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Zambian Kwacha underperforms at the start of the year

February 15, 2022by Nicholas Kabaso0
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Local Market Commentary

  • After recording its best annual performance since 2005 last year on the back of improved FX reserve levels, buoyant copper prices, and optimism over the August election victory of Hakainde Hichilema, the ZMW has come under notable selling pressure at the start of 2022. The ZMW has not only underperformed its South African peers but is currently the worst performing African currency against the USD, among those tracked by Bloomberg. According to Bloomberg data, the local unit has extended a sell-off that started last year and is currently trading at a more-than 5-month low, just shy of the 19.000 mark. Note, since December 9, the ZMW has lost around 17.00%.
  • Much of the ZMW weakness can be attributed to tight FX liquidity conditions. Demand for hard currency from importers and the corporate on the back of improving economic activity has outpaced available supply and thus weighed on the local unit. With these persisting factors, the ZMW is set to weaken further this week.
  • It is worth noting that the ZMW rally was in part driven by sentiment and that economic fundamentals remain the same at present. This, therefore, suggests that the current level of undervaluation of the ZMW on a real effective exchange rate basis is justified. Looking ahead, the bullish copper outlook notwithstanding, further room for appreciation will likely depend on the new government making significant headway in implementing the required economic reforms and addressing the existing structural challenges.
  • Moving over to the U.S., yesterday, St Louis Fed President Bullard reiterated his view that rates should rise faster following four consecutive, strong, monthly inflation reports. Bullard was concerned about the impact on inflation expectations and that inflation dynamics were becoming a little more entrenched. He felt that the Fed needed to “ratify” market expectations of monetary tightening to preserve its credibility as an inflation-fighting central bank.
  • However, while Bullard might be convinced that more aggressive tightening is the way to go, the rest of the FOMC board is far from convinced. Investors are also not convinced that the Fed will go so far as to hike a more aggressive 50bp in March. Behaving in this way could prove counterproductive if financial markets sell off aggressively and promote heightened levels of volatility. Such an event would detract from risk appetite as well as business and household confidence, not to mention how a reduction in balance sheet values could even generate negative feedback through the credit cycle.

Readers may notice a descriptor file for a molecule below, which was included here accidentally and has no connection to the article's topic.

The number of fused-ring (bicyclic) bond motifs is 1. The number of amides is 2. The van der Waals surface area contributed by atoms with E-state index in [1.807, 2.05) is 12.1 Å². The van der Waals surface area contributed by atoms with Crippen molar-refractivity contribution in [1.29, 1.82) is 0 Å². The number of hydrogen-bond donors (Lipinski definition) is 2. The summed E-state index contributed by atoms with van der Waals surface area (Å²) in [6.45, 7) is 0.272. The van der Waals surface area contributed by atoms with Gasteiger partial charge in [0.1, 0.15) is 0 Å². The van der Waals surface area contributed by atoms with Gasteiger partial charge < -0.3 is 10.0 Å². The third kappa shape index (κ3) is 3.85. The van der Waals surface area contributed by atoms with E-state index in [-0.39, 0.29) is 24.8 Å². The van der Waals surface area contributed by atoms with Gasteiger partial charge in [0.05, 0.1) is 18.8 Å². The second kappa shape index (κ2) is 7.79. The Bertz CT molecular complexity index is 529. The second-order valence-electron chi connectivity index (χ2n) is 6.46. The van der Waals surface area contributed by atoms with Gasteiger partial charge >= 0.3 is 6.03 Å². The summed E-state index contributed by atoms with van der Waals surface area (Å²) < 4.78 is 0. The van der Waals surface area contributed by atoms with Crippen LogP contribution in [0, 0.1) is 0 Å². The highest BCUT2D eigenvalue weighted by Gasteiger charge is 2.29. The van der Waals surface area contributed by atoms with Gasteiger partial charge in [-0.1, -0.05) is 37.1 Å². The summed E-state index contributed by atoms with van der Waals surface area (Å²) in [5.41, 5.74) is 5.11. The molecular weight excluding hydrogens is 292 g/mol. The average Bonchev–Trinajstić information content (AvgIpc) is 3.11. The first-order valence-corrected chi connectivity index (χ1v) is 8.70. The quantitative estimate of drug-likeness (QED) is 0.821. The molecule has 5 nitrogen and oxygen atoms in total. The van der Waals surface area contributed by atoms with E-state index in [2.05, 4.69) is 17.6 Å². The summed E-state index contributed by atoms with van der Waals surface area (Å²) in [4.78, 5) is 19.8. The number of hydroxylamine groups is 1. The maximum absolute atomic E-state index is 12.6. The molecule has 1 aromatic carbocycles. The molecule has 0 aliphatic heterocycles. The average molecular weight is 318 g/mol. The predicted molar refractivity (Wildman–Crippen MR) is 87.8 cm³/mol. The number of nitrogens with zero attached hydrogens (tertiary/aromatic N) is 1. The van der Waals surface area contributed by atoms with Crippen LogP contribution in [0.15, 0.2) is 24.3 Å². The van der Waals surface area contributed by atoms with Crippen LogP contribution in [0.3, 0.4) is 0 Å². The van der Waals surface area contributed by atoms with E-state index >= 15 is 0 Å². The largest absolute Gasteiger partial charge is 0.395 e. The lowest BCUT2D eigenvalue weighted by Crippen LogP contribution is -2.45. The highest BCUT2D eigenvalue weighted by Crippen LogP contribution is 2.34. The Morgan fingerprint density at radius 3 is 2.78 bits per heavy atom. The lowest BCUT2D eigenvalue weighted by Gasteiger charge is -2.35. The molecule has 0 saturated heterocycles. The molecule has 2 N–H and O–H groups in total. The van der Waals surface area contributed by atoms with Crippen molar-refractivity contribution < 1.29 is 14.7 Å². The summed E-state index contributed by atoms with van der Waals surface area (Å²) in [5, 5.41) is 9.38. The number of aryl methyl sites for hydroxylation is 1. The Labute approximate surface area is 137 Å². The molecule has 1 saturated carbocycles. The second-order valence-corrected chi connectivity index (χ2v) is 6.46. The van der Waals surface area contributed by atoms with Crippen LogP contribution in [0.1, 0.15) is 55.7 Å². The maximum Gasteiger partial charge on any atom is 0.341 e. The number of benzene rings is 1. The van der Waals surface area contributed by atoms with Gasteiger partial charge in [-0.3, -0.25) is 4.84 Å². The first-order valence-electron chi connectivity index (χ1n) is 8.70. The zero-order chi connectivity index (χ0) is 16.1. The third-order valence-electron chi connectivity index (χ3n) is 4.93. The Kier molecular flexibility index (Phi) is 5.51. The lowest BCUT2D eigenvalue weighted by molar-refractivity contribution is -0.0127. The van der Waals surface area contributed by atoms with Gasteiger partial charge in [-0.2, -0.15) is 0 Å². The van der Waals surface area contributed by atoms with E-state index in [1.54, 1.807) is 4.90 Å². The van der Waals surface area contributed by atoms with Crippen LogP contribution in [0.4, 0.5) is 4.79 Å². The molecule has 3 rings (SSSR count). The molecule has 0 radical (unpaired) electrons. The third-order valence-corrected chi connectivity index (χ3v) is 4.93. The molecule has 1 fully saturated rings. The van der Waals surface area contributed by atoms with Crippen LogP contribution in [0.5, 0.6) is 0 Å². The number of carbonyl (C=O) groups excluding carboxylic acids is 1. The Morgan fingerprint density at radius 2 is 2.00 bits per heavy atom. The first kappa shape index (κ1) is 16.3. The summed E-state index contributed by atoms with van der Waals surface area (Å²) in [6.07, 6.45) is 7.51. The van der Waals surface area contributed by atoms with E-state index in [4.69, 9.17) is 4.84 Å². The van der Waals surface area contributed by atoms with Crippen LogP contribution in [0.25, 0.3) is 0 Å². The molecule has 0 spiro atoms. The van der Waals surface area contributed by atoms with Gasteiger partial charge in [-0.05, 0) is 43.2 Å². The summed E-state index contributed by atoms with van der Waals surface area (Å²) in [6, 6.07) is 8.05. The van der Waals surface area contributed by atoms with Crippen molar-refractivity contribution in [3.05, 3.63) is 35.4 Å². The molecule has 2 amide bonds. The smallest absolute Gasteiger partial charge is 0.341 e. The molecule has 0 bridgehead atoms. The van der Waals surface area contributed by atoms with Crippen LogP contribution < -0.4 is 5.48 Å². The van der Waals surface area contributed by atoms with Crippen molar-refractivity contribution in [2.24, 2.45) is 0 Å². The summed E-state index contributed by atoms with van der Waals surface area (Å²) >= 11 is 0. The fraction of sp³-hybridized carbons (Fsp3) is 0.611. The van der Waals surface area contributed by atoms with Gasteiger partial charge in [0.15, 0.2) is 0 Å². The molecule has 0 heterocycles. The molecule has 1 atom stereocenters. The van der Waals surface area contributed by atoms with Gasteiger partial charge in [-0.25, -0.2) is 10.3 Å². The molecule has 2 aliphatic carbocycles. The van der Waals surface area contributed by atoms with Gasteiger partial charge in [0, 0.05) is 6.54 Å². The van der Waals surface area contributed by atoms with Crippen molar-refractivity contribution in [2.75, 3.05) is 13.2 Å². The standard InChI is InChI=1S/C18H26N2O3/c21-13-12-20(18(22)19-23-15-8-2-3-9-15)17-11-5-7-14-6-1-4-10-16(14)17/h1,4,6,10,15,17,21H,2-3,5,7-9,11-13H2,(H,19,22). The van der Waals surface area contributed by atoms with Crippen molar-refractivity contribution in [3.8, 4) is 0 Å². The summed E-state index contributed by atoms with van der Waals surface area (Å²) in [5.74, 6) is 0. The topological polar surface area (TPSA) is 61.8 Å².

• Although the USD does appear to be on the front foot, it has retreated slightly off its best levels. It continues to trade as a safe haven currency, and while the geopolitical tensions in Ukraine remain elevated, the USD will not be sold off aggressively. It is, however, important to note that the USD did not surge any further following comments from St Louis Fed President Bullard, implying that a lot of the tighter monetary policy in the U.S., if not all of it, is now priced in. Any reduction in geopolitical dynamics could eventually result in a significant correction in the USD.

Rand and International FX Commentary

  • Tensions in Ukraine are running high, risk assets are experiencing volatility, the USD appears to be a little more bid, yet the ZAR appreciates against the USD. The ZAR’s remarkable performance reflects a much higher degree of resilience than most market participants thought possible. Given the ZAR’s status as a more volatile emerging market currency, heightened levels of risk aversion reflected in the VIX are precisely the kind of catalyst that would ordinarily drive the ZAR substantially weaker.
  • Yet this morning, the debate revolves around whether the ZAR might be able to sustain a break below the 15.00 handle. There is an unlikely mix of inflation disparities between SA and many of its developed economy trading partners, shifting in SA’s favour, high commodity prices fueling a trade and current account surplus, and high carry attractiveness lending the ZAR support. 
  • Concerning commodity prices, the gold price has surged to the highest levels since June 2021 due to heightened geopolitical risk in Ukraine and the risk it poses to global financial markets. Gold retains its status as a hedge against inflation and financial market volatility. However, even the CRB industrial metals index improved considerably in recent weeks, despite having retreated off its recent highs.
  • Then there is also the possibility that funds may be making their way to SA because the investible universe of EM currencies has shrunk courtesy of the troubles in Turkey and Russia. By comparison, SA’s relatively stable political and policy backdrop coupled with comparatively high bond yields has encouraged foreign exposure. Of course, much of this depends on the commodity cycle and how long that might run. The biggest threat is improvements in logistical supply chains and tighter global monetary policies. However, while the dynamics are currently ZAR supportive, a break of 15.00 is possible.

Nicholas Kabaso

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